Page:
“Tonight’s victory is not about one person. It belongs to generations of women and men who struggled and sacrificed and made this moment possible,” Clinton said. “In our country, it started right here in New York, a place called Seneca Falls, in 1848, when a small but determined group of women, and men, came together with the idea that women deserved equal rights.”

Obama was much more stark: “We can accept a politics that breeds division, and conflict, and cynicism. We can tackle race only as spectacle — as we did in the OJ trial — or in the wake of tragedy, as we did in the aftermath of Katrina — or as fodder for the nightly news,” he said. “Or, at this moment, in this election, we can come together and say, ‘Not this time.’”

Clinton has not gone without sexist criticism in the media, but her response to these critics stands on less controversial ground — perhaps because of her 2008 campaign, perhaps in spite of it. Obama’s remarks on race were less of a celebration, and more of a contextualization in history. But for both candidates — at times, fellow senators and collaborators, electoral rivals and opponents, coexisting representatives for their respective identities — the history of the “unfinished promise of America,” as Clinton called it, served as a way to call for unity.

Where Obama focused on the Constitution as a document that unsuccessfully strived for equality, Clinton instead looked to the Declaration of Sentiments as the origin of feminism in the U.S.

“We believe that cooperation is better than conflict, unity is better than division, empowerment is better than resentment, and bridges are better than walls,” she said, later adding, “we want to write the next chapter in American greatness, with a 21st century prosperity that lifts everyone who’s been left out and left behind.”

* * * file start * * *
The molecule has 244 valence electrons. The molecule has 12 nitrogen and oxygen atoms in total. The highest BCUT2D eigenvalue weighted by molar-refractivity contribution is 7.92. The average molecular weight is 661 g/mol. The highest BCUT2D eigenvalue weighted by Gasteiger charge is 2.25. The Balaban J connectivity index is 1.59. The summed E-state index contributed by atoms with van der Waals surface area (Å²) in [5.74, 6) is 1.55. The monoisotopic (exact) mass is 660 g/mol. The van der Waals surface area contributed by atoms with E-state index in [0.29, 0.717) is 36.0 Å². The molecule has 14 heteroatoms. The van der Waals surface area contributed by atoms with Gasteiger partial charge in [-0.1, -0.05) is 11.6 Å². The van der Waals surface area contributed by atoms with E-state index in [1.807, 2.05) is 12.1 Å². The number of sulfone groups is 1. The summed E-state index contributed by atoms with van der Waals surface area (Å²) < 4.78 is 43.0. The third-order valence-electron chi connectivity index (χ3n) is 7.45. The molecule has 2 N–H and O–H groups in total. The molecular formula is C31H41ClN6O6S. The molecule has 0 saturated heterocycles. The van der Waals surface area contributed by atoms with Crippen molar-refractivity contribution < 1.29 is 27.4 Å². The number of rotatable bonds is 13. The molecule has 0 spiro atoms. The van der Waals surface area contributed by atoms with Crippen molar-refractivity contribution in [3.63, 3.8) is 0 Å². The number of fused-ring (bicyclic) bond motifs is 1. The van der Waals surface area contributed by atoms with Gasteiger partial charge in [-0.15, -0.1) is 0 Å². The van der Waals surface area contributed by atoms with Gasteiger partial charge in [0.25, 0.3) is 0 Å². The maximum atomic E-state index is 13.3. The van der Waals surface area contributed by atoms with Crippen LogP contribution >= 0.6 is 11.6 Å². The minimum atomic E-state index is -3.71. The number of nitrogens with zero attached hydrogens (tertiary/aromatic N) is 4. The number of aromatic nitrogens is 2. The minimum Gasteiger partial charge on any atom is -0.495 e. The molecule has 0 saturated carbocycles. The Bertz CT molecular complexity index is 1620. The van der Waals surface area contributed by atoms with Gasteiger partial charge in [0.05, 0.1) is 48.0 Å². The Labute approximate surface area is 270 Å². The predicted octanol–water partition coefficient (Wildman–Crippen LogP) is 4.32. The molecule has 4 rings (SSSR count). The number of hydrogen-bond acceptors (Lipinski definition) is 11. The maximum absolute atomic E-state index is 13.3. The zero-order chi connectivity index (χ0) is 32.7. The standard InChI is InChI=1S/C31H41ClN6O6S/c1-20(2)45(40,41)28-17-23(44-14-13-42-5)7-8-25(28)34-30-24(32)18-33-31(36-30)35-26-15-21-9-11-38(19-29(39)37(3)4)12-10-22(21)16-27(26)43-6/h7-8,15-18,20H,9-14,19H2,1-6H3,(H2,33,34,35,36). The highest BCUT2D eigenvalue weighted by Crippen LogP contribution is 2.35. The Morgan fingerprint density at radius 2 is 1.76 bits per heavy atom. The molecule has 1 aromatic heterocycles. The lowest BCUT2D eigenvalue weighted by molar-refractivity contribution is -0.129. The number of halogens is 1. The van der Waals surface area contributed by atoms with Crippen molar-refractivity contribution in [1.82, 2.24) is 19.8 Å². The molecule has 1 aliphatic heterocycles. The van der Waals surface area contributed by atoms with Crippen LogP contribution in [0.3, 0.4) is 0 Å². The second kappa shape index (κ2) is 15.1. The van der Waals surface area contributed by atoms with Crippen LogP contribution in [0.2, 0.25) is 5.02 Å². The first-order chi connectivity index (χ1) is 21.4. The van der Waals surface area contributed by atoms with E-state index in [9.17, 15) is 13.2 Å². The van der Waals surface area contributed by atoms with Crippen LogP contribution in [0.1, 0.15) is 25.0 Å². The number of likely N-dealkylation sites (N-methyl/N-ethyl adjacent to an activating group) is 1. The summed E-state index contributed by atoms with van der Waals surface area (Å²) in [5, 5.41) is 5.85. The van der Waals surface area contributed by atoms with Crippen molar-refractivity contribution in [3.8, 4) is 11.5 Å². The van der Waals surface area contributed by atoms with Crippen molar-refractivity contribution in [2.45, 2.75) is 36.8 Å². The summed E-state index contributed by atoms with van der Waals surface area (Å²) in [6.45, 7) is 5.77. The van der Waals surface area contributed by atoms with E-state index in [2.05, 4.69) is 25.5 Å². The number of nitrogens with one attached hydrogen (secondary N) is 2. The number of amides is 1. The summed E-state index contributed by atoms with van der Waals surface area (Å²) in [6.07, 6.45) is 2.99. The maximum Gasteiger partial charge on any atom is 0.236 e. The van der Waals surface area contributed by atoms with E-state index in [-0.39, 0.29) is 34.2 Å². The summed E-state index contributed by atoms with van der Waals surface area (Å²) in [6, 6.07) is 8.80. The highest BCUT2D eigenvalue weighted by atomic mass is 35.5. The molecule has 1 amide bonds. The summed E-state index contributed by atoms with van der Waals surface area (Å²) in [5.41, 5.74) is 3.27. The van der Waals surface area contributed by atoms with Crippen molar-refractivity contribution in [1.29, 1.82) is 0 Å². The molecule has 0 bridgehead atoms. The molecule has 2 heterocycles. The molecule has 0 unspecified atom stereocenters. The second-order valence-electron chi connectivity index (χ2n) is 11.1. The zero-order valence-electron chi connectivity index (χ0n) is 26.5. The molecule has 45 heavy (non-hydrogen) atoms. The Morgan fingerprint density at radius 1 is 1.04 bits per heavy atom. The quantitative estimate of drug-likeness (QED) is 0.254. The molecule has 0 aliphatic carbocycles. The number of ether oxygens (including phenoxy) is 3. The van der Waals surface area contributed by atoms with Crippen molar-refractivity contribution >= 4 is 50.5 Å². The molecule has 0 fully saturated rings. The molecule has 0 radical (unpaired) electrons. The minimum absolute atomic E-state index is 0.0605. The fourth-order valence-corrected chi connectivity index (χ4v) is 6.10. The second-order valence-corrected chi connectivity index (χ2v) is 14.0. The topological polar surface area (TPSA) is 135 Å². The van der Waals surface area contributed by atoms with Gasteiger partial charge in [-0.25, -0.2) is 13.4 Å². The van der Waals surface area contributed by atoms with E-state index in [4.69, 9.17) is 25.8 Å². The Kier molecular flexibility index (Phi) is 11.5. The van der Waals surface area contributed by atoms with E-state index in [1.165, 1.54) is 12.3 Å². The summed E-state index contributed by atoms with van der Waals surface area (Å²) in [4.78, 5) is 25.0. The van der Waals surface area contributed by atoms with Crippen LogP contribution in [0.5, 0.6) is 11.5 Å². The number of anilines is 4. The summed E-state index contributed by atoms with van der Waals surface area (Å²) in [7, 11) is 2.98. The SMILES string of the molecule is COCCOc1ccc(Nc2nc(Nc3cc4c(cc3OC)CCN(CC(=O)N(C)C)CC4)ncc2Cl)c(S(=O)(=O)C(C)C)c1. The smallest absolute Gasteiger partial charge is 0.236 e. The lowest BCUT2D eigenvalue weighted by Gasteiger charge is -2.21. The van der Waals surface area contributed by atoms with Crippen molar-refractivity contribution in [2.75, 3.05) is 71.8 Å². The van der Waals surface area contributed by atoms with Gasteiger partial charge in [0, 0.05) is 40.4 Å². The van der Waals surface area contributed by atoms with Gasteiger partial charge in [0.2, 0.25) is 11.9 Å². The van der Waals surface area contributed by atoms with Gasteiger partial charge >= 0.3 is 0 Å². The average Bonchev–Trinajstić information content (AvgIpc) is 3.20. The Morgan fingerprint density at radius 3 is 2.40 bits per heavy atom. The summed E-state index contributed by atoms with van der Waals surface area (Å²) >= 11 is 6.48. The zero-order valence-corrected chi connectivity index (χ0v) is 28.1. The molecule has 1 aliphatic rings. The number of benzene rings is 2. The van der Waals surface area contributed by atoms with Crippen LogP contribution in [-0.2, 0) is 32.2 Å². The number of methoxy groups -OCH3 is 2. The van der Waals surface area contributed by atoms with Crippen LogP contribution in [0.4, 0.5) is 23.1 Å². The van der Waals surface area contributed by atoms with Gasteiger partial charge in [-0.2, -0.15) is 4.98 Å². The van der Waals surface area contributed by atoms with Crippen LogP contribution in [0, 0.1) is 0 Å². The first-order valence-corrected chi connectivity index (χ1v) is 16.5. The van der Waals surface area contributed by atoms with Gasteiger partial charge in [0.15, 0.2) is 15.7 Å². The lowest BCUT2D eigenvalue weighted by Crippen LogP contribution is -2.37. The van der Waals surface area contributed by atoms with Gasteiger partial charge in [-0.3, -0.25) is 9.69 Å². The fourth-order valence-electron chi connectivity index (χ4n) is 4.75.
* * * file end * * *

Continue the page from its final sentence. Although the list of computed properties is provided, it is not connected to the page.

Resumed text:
Obama, likewise, looked back at past efforts for equality and forward at efforts needed to fully achieve this goal — one that he and Clinton both admitted cannot be won only through a presidential victory.

“This union may never be perfect, but generation after generation has shown that it can always be perfected,” he said.

Some voters have criticized Clinton’s stance on issues of race, gender and social justice. They say she has shown a tin ear to the Black Lives Matter movement, de-emphasized criminal justice reform, and promoted policies that fail to fully empower women, especially low-income women. In short, they say, her campaign is not as symbolic as it appears to be.

Obama, similarly, has been taken to task by many Black leaders in politics and academia, including Bernie Sanders endorser Cornel West, for not focusing directly on racial issues head-on.

Those claims aren’t unjustified, and it’s already clear that gender will play out differently in Clinton’s campaign than race did for Obama in 2008. But her remarks on Tuesday suggested that both candidates may go down in the history of the American presidency as a pair of successive firsts.

 

Photo: U.S. Democratic presidential candidate Hillary Clinton speaks on a TV broadcasting in the media workspace at U.S. Republican candidate Donald Trump’s campaign event on the day several states help presidential primaries including California at the Trump National Golf Club Westchester in Briarcliff Manor, New York, U.S., June 7 2016. REUTERS/Carlo Allegri